How Jack White taught me to enjoy a tech-free concert

Well, it happened, Jack White and Led Zepplin’s Robert Plant joined forces at Lollapalooza Argentina to perform ‘The Lemon Song” and blow everyone away. Thankfully, some rad videographer managed to capture the entire performance and post it to YouTube.

The video, though amazing, is surprising—considering my recent tech-free experience at a Jack White concert.

Back in January, I spent my evening with Jack White along with thousands of perma-smiling fans at the Bridgestone Arena in his adopted hometown of Nashville, TN. Aside from a ripped ticket and sore back from too much Seven Nation Army thrashing, do I have social media proof of this magic? No. Am I slightly bummed about it? Not really.

The reason for this lack of photos and live tweets is simple: it was Jack’s suggestion. After opening act Loretta Lynn, the Queen Supreme of all ladies scorned and sparkly, exited the stage, the tour’s manager and Third Man Records fixture, Lalo Medina, peeped from behind the curtain. In a tone that came off more enlightening than condescending, he told the crowd to do everyone a favor and put their phones away for the next few hours. Instead of trying to prove you were in attendance, he urged everyone to actually be present in the moment as a request from Mr. White himself. He went on to say that if you couldn’t resist the urge to post about it online, to wait and just borrow actual quality images from Jack White’s website the next day. BRILLIANT!

Never before has an act introduction at an arena raised so many philosophical questions for me. How will this concert exist if there is no digital proof? Here I sat in seat 116, considering my past and present concert behaviors.

Whenever I go to see a show, I’m delusional, believing my rudimentary photography is Rolling Stone caliber. Spoiler alert: it’s not; the results of my constant snapping are usually just indistinguishable back-lit blurs. I feel like this is something the social media savvy struggle with on a regular basis. Sometimes you get so lost in immortalizing an event that you are insta-filtering it into oblivion. If you are too focused on your little rectangle, you are missing the big 360-degree experience around you.

I was recently talking to my friend about it and she said, “I know I always do it and then immediately wonder afterwards why I do.“ It’s as if it is instinctual to monkey-see-monkey-do and take countless shots and minutes of videos, so we can Vine/Tweet/Instagram to our heart’s content. Even though I am embarrassed by my social media addiction, I know there are far more severe cases.

We’ve all been to those shows and witnessed that very behavior at extreme levels, usually a crowded show scattered with folks with big black X’s on their hands. On more than one occasion, a gaggle of these folks have plowed their way in front of me, making better doors than windows. My ire is kicked into high gear once I overhear one of the pack admit they’ve never heard of the act and that friends dragged them to the venue. Instead of carpe’ing the Diem and seeing this as a discovery opportunity, that individual just snapchats and texts away on their phone. REALLY!?!? You nudged your way to the front to just take selfies?!?!? I know this sounds crazy because I am in a polygamous relationship with my electronics, but that behavior is just next level!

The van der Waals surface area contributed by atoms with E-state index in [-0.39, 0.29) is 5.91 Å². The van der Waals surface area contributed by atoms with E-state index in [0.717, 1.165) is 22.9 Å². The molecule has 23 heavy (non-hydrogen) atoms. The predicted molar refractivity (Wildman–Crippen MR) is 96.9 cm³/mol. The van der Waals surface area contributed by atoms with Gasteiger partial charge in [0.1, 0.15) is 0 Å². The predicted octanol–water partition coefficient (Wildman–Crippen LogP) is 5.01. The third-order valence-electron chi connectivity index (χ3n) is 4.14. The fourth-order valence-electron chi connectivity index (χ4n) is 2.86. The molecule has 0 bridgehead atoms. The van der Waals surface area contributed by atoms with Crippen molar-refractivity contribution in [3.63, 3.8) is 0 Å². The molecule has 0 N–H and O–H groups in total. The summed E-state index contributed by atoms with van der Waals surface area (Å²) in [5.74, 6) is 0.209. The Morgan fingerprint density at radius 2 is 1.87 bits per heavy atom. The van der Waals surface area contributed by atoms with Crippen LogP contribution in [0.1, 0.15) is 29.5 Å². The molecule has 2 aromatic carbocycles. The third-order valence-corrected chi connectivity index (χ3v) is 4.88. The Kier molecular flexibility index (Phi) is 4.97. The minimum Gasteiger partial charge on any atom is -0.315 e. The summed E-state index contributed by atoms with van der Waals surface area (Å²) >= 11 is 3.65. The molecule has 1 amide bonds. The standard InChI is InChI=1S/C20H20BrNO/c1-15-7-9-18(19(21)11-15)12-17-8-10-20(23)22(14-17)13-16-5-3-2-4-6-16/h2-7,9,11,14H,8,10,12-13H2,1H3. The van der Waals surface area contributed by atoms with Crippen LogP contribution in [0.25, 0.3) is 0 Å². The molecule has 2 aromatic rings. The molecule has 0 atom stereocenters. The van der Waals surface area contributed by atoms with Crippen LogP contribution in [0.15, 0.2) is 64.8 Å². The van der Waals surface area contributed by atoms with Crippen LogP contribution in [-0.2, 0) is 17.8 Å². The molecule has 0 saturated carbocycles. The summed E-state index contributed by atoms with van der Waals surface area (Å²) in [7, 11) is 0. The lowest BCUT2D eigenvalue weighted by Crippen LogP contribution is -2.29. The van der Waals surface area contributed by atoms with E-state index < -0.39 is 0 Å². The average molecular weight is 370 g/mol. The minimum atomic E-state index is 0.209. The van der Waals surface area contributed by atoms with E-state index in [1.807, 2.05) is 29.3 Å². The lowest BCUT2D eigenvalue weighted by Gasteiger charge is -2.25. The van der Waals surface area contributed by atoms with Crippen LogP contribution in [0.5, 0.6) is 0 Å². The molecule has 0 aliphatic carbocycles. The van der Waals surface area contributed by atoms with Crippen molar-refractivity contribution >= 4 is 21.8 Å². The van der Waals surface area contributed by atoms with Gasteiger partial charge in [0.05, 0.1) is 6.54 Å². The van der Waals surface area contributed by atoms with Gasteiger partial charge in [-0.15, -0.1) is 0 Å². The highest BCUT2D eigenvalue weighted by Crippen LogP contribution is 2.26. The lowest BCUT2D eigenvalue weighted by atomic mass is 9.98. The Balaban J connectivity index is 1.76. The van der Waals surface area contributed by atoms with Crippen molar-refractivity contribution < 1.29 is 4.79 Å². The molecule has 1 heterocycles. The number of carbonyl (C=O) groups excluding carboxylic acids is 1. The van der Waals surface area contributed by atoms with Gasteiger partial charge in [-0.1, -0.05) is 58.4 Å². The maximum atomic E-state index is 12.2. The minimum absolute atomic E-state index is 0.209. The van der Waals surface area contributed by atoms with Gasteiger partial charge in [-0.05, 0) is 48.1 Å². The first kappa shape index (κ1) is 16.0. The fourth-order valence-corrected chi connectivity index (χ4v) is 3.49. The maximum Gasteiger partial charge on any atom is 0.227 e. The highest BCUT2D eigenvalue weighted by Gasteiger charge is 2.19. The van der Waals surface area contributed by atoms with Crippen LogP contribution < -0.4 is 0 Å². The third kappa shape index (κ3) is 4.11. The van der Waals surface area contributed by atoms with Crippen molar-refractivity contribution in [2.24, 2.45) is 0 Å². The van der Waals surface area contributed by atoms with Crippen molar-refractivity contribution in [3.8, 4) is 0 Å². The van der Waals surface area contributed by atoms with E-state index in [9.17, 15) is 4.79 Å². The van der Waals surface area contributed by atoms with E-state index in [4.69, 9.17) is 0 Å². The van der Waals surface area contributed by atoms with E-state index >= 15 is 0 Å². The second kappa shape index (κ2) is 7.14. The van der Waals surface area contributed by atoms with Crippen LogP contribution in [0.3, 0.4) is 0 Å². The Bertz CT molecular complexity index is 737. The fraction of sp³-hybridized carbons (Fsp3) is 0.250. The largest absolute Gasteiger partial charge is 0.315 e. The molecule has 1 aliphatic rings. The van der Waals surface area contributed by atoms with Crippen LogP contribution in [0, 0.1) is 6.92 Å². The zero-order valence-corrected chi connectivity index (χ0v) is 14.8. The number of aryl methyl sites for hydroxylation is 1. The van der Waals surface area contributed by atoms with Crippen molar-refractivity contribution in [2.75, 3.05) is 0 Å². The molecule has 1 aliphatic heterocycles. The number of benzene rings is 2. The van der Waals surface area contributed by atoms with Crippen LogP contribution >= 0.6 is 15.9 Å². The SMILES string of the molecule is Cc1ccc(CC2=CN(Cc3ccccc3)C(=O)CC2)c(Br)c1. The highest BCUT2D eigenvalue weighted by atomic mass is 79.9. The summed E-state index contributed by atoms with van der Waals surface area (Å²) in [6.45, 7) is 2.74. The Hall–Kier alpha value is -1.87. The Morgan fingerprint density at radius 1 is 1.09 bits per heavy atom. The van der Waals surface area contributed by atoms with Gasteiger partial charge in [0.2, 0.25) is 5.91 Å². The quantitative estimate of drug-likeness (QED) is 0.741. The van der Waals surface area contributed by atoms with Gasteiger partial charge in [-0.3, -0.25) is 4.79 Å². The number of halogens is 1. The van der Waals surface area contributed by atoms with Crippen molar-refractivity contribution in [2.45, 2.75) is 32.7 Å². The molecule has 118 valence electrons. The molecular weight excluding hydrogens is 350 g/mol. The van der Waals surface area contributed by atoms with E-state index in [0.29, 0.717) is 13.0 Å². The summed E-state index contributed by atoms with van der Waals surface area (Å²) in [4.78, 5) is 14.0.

Although I am not terrible about it,  I am definitely not immune from this kind of poor etiquette. There have been evenings that I have felt like paparazzi because I got so swept up in the coolness of a front row seat that I spent the majority of a set running down my phone battery taking pics. Did I need an MB worth of storage on my iPhone taking pictures of Alabama Shakes? Probably not. I got excessive, and I now regret not just sitting back and enjoying the show a little more, because that’s just not something I’ll see again. I can scroll back through my news feed and look at those pictures, but I can’t relive that moment.

There has to be a happy medium somewhere between going off the grid and total stalkerazzi. Thank goodness Jack White reminded me of the need for it. His Nashville show was probably one of the best I have witnessed in my life, and part of that could be attributed to the fact that I was all in—100% immersed in the music with no distractions.

Next show, I’m going to leave the picture taking to the pros and live in that moment instead just as Jack White instructed. I will likely snap a couple, ( I am human after all. Old habits die hard.) and then throw my phone in my purse. I will thoughtfully choose my moment for a picture, but not have it monopolize my evening. I can also trust that someone else (see video above) will capture the most important moments, even if I don’t. Upside: this will free up my hands for wild dance moves.

(Image via)